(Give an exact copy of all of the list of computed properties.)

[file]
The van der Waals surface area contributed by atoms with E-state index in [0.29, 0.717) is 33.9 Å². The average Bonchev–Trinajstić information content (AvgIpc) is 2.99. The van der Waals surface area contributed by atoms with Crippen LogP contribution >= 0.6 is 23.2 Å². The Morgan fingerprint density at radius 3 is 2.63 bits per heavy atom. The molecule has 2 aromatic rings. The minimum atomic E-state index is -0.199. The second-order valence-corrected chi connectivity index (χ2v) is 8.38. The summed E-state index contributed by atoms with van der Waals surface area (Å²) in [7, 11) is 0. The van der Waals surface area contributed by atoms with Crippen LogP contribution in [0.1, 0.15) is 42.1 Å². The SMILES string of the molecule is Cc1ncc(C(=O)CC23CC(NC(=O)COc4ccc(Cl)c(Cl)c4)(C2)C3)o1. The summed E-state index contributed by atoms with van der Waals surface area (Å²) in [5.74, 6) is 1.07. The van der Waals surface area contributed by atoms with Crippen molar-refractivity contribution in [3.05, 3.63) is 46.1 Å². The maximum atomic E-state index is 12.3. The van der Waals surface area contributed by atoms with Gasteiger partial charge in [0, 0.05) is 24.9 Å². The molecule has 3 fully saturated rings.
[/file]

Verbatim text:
The van der Waals surface area contributed by atoms with E-state index in [0.29, 0.717) is 33.9 Å². The average Bonchev–Trinajstić information content (AvgIpc) is 2.99. The van der Waals surface area contributed by atoms with Crippen LogP contribution >= 0.6 is 23.2 Å². The Morgan fingerprint density at radius 3 is 2.63 bits per heavy atom. The molecule has 2 aromatic rings. The minimum atomic E-state index is -0.199. The second-order valence-corrected chi connectivity index (χ2v) is 8.38. The summed E-state index contributed by atoms with van der Waals surface area (Å²) in [7, 11) is 0. The van der Waals surface area contributed by atoms with Crippen LogP contribution in [0.1, 0.15) is 42.1 Å². The SMILES string of the molecule is Cc1ncc(C(=O)CC23CC(NC(=O)COc4ccc(Cl)c(Cl)c4)(C2)C3)o1. The summed E-state index contributed by atoms with van der Waals surface area (Å²) in [5.74, 6) is 1.07. The van der Waals surface area contributed by atoms with Crippen molar-refractivity contribution in [3.05, 3.63) is 46.1 Å². The maximum atomic E-state index is 12.3. The van der Waals surface area contributed by atoms with Gasteiger partial charge in [0, 0.05) is 24.9 Å². The molecule has 3 fully saturated rings.